About the Molokan cult

The Molokans (also calling themselves “truly Spiritual Christians”) were a protestant cult that appeared in XVIth century Russia that rejected the dogmas of the Russian Orthodox Church. From 1765, the followers of this faith started calling themselves “molokans”, because they drank mil (moloko in Russian) and ate diary products during fasting – thing forbidden by the ecclesiastical authorities in Russia (according to Molokan faith, fasting is necessary, but it implies abstinence from all kind of food – as the Savior did). Continue reading

Posted in Babushka | Tagged , , , , , , | 1 Comment

“Life Story of Mircea Mitroi”

“Life_Story_of_Mircea_Mitroi” in PDF format

“I think that the memoirs of my grandfather, Mircea Mitroi (b. 29 December 1916 – d. 3 January 2012), are interesting in a way that would span outside the coutry for at least four reasons:

  • Cover Mircea Mitroiit tells the story of a Romanian peasant who got, through education, from the village to the city, becoming an accountant;

  • if tells the story of a War veteran who fough againt Nazi Germany (1944-45) in the Tatra mountains and saved a shoe factory from being ransacked by his own battalion;

  • if tells the story of a husband and father imprisoned by the totalitarian Communist regime for no other reason than being against the soviet dictatorship;

  • finally, it tells the story of a lovely grandfather who lived his life if a very balanced way, living 95 years;”

(the Author)

Posted in Life Story of Mircea Mitroi | Tagged | Leave a comment

Timeline for the date of 29 December 1916

FIRST WORLD WAR: At this moment, on the European continent, fights take place between the German and Franco-Belgian armies (in west), Austro-German and Ruso-Romanian (in east), Austrian and Italian, Bulgarian and Romanian (in south). Hard battles take place in Moldavia; the enemy troops forward on Romanian territory to Oituz valley and Râmnicu Sărat village. Continue reading

Posted in Life Story of Mircea Mitroi | Leave a comment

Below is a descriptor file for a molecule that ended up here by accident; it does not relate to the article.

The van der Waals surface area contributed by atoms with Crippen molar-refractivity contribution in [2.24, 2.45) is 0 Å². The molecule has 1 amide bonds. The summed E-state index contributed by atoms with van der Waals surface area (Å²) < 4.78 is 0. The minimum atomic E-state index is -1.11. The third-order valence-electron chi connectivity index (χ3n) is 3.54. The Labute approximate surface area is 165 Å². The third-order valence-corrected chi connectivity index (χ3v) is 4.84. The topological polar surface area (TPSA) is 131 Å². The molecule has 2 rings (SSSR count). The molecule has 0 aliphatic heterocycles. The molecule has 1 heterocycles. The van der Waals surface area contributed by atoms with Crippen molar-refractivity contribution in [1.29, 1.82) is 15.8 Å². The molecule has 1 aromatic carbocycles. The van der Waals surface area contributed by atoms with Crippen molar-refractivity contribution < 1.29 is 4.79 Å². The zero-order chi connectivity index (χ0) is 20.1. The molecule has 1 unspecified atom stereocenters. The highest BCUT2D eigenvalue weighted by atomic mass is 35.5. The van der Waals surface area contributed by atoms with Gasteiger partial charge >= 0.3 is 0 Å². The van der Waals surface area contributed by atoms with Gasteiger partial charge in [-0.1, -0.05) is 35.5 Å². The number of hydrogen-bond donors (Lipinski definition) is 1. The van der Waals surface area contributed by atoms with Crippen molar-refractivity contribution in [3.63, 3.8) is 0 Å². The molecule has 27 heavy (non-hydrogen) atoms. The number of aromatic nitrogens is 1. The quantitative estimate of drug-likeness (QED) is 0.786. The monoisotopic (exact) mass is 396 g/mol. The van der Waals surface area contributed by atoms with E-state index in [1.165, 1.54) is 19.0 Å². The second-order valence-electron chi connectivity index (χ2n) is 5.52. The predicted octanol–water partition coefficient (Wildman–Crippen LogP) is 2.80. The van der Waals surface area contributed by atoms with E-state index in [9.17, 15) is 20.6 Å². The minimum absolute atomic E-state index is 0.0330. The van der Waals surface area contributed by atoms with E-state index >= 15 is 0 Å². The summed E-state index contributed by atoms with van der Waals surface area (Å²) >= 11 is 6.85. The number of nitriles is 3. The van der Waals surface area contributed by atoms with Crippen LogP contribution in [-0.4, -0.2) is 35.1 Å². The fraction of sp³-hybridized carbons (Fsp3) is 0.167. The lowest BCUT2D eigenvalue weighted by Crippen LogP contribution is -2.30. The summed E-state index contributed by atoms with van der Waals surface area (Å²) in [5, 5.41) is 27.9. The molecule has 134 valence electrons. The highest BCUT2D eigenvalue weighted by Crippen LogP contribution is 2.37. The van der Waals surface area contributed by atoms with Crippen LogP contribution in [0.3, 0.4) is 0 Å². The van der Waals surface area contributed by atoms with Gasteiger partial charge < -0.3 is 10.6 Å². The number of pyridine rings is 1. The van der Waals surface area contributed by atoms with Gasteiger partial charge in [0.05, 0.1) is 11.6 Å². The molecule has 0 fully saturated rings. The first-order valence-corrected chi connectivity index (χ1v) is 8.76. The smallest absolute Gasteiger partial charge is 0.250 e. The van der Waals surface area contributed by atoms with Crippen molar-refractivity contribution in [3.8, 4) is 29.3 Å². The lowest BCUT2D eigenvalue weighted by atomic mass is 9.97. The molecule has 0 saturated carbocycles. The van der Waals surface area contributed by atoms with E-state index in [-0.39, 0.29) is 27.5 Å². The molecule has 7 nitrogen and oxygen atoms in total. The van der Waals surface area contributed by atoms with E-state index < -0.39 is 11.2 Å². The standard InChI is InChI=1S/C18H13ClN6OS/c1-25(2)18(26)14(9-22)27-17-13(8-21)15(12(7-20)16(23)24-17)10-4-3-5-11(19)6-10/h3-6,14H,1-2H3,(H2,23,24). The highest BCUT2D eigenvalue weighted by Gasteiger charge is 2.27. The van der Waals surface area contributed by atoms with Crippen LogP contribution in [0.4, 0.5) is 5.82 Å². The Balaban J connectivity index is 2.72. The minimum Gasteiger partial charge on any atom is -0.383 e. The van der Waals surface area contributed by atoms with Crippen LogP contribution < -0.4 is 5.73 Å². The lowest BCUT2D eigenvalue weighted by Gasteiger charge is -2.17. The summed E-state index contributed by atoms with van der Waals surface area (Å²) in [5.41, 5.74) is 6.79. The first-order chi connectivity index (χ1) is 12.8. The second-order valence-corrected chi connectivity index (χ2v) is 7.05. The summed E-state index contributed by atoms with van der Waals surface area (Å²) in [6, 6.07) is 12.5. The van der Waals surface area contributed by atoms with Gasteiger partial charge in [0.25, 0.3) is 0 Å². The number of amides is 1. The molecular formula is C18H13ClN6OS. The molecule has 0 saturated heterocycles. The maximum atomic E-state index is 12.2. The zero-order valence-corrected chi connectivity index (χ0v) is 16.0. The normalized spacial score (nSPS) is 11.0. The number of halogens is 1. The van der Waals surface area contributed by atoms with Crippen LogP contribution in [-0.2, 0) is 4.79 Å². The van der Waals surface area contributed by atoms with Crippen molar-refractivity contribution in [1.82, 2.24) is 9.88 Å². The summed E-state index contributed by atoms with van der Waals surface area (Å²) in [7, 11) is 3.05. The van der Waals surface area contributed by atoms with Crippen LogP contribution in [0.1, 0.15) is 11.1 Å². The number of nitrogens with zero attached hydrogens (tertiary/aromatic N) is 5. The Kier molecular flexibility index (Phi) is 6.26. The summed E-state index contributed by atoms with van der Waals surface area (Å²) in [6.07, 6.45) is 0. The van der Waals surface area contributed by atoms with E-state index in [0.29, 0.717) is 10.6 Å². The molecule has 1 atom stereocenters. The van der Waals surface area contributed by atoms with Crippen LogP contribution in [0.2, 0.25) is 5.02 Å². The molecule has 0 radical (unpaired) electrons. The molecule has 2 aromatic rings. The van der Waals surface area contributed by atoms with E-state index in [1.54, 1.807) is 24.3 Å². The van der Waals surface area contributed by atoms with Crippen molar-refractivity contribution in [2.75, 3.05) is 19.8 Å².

20. My dear grandpa

What can I say more, in the last chapter of this book?

At the moment I gathered my grandfather’s memories, all his brothers and sisters died: he remained last, the longest-living of the 8 children of Radu Mitroi and Lixandra. Continue reading

Posted in At old age | Leave a comment

19. A free country

Year 1991. By national referendum (8 December), Romania adopts a new constitution, that grants the right to private property and freedom of speech, supporting a Republican semi-presidential system and a Democratical regime based on multiple parties. The new political situation, despite being below the expectations of the Romanian citizens, gave, through the ideea of economical, social and political freedom, the faith and hope they were totally lacking during the oppressive communist regime. Continue reading

Posted in At old age | Leave a comment

18. Romanian Revolution of 1989

Year 1989. While most of communist regimes became more liberal (including that of the Soviet Union), the Romanian socialist system didn’t reform in any way, fact seen in dictator Nicolae Ceauşescu’s megalomania and “cult of personality”1, similar to that of Asian communist leaders like Mao Zedong (în China) and Kim Il-sung (in North Korea), far from the reforms of which Mikhail Gorbaciov spoke of in the USSR. Continue reading

Posted in The communist period | Leave a comment

17. “If you can’t…

….. we help you. If you don’t know, we teach you. If you don’t want, we force you”. This was the main motto of the communist regime. My grandpa was never a communist party member and neither did he “collaborated” with the Security of the State…. Continue reading

Posted in The communist period | Leave a comment

16. Back home

In 1964, from Romanian state leader Gheorghe Gheorghiu-Dej’s orders, took place an amnesty (general pardon) by which all inmates imprisoned for political reasons were released1. Gheorghiu-Dej had made a similar action in 1954, only to start after that a new “wave of arrests” (that ended with the amnesty of 1964). Continue reading

Posted in The communist period | Leave a comment

15. In the chains of communism

Around year 1947, Mircea did the great mistake of speaking in public against communism. He thought, as many Romanians did that time, that the American1 troops will liberate the eastern European states under Soviet occupation (a thing that never happened). Still, the criticism he made regarding the regime led him in a direct strife with a “lipovean”2. Continue reading

Posted in The communist period | 1 Comment

14. The Four Mitroi

On 3 December 1954, the much-desired son of the Mitroi husbands, Dudu Mircea, was born, and on 25 May 1958, was born their much-desired daughter, Mirela. Their father, Mircea, wanted very much that his first born would be a boy, and that after four years he would have a girl – thing which happened exactly as he wished.   Continue reading

Posted in The communist period | Leave a comment